Study of Race and Gender Representation


This is yet another great article and I want to praise the author for highlighting the deficiencies in the film industry.  With no explanation given, I wonder why. Why is this?

How can we explain the simply unacceptable numbers regarding representation in film directors and actors? The concept of a glass ceiling comes to mind.  The issue of racism also comes to mind.  Gender inequality comes to mind. Tokenism comes to mind. Nepotism comes to mind.  The complex issue of who has power, who has privilege and who does not comes to mind.  In historical times, we may have termed it the deserving and undeservingYUCK.  Has much changed?

Oscar Voters – Representative?


So I read this really progressive and brief piece on MSN:

Then I read the comments that readers were making.  I see a lot of ignorance in the comments, YUCK.  Why do people feel threatened by such a study? Is it because they are trying to hold on to some unearned and undeserved power based on their priviledge?

If you don’t see this as a problem, it is probably because it is not your lived experience AND/OR you actually have an inability to critically analyze how power and priviledge plays out in our society.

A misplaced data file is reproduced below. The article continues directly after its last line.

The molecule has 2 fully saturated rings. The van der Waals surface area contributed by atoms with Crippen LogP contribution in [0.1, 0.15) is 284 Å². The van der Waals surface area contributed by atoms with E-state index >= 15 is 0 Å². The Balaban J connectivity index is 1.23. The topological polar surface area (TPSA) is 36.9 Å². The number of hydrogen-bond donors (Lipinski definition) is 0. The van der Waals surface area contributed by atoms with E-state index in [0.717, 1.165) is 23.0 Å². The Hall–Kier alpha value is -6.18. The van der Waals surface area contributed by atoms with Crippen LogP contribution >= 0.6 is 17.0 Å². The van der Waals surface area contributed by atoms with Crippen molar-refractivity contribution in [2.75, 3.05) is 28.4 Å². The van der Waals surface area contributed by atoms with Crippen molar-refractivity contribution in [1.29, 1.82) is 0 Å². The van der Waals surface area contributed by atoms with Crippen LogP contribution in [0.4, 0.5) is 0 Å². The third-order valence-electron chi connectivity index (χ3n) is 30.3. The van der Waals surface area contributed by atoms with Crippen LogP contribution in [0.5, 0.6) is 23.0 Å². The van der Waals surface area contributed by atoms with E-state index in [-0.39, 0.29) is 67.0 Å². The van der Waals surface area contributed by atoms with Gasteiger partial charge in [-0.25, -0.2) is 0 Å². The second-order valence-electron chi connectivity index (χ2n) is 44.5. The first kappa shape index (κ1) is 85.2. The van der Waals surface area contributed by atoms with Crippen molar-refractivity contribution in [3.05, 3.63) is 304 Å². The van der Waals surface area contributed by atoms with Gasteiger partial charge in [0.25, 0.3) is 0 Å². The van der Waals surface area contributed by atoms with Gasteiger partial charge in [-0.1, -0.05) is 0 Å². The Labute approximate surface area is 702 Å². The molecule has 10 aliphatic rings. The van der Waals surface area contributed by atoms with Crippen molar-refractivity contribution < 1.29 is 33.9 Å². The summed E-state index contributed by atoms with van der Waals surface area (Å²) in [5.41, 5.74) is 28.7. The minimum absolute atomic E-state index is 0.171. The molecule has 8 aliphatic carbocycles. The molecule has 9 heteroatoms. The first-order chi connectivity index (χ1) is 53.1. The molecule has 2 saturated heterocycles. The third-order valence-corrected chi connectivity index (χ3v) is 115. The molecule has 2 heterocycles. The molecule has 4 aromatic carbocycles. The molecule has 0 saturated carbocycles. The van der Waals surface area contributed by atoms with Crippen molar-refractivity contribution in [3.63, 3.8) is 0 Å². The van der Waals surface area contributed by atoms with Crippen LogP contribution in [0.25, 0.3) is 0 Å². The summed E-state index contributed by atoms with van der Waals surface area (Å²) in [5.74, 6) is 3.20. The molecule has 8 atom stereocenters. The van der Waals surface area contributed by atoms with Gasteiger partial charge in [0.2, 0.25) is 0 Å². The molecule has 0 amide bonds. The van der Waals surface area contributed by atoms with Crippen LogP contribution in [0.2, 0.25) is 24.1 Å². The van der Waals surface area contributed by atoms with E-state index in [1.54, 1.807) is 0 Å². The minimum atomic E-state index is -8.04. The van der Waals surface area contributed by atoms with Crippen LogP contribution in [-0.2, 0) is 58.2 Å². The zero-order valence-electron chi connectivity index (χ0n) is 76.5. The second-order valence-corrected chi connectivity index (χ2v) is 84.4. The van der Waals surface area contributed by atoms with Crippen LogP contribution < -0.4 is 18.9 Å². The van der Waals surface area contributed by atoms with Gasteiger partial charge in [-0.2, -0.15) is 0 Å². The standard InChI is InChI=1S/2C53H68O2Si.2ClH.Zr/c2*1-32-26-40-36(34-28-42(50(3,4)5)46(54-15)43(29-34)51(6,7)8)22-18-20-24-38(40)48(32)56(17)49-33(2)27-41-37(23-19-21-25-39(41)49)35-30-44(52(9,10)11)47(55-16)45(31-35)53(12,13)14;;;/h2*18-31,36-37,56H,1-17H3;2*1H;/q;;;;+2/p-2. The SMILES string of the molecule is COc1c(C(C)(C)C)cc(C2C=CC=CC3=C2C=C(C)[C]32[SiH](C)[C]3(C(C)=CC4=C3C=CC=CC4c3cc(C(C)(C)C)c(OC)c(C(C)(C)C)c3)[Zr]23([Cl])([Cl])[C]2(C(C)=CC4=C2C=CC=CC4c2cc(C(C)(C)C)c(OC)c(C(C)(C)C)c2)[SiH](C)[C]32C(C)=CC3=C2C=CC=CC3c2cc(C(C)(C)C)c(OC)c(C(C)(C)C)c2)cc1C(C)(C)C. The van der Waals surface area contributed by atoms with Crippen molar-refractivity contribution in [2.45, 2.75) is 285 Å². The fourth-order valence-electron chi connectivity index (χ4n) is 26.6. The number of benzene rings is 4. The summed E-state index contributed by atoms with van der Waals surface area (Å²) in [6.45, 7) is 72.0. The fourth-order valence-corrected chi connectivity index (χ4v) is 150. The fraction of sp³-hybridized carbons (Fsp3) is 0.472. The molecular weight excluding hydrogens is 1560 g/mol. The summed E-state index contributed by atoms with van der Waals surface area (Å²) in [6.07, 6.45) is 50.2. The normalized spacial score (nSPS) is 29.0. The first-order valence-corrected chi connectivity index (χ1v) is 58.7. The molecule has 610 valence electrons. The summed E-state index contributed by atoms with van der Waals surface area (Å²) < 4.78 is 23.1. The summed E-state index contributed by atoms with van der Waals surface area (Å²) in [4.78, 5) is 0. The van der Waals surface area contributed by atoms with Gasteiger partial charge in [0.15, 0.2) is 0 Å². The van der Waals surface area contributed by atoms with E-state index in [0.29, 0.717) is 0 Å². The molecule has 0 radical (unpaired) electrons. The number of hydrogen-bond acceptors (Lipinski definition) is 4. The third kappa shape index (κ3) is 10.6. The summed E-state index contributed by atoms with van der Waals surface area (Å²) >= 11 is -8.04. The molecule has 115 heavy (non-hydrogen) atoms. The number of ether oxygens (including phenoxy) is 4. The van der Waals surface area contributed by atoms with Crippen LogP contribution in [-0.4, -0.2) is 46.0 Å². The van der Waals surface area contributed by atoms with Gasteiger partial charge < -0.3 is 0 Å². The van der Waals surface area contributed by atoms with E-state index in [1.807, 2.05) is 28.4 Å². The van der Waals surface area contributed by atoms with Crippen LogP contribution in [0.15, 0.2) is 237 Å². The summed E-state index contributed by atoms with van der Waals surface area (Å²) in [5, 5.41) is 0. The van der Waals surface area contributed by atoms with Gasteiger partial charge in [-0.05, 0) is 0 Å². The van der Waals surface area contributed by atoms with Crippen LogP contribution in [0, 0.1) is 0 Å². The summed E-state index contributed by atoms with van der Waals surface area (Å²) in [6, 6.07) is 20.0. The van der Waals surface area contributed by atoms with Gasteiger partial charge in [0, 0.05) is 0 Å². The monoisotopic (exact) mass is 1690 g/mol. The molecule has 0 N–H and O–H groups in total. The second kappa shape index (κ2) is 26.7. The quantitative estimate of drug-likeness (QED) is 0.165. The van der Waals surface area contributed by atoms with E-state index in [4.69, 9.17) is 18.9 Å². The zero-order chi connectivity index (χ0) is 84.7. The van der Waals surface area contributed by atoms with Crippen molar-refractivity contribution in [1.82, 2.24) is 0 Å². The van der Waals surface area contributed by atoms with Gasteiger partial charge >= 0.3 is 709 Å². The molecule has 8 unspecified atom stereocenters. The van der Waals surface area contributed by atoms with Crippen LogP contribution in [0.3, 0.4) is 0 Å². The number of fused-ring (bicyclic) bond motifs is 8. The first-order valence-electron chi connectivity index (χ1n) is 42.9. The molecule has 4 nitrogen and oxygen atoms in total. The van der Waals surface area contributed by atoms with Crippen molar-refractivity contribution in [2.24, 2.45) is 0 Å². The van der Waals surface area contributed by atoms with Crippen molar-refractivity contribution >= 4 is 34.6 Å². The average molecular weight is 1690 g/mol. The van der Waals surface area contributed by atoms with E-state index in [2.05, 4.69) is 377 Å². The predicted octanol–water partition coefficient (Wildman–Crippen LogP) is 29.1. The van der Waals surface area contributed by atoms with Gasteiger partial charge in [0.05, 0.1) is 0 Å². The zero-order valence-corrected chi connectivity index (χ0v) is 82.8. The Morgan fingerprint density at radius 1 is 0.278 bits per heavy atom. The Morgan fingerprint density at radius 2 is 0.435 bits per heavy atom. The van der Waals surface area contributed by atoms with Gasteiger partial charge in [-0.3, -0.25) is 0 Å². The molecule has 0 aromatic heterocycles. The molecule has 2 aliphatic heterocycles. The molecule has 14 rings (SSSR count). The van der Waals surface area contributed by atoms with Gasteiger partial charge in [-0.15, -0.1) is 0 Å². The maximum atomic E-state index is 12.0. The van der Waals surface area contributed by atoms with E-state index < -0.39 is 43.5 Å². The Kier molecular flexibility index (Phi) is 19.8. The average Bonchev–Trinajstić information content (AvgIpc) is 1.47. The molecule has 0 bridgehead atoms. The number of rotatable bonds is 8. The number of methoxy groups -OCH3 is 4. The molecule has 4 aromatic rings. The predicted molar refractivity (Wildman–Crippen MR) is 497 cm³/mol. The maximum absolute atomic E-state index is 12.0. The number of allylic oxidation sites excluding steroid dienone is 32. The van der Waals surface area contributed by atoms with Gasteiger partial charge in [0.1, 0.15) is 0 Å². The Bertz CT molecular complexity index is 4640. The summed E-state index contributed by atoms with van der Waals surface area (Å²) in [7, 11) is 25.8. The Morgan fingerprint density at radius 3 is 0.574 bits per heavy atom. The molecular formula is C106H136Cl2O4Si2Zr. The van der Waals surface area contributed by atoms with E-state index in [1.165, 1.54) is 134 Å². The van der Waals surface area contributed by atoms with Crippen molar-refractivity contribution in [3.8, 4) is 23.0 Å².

My larger question to the researchers and the MSN author… why are we surprised that the Oscar voters are not representative of our society.  The roles which are portrayed in the nominated films are not representative.  The cycle continues. YUCK.


‘Reality’ in the media


I live in Toronto. A city that prides itself on its level of diversity. Everywhere I look I see faces different from my own.  And I think it is beautiful.  However, I worry that this diversity is not the ‘reality’ in the media.  I do not see my reality in news, TV shows, commercials or movies.  This seems ironic because so much media content is based on true events and/or so-called reality based TV.

What I view (on news, TV shows, commercials and movies), and presumably that from which children learn, are stereotypical roles based on race, gender, religion, ability and sexual preference.  I worry for us that in our busy lives, we unknowingly further discrimination by endorsing certain shows and movies.

I am from a generation which I previously believed were endearingly called the ‘conspiracy theorists’. A generation who questioned content and utilized a critical lens to deconstruct images. However, I am not sure how many people critically analyze ‘entertainment’ quality.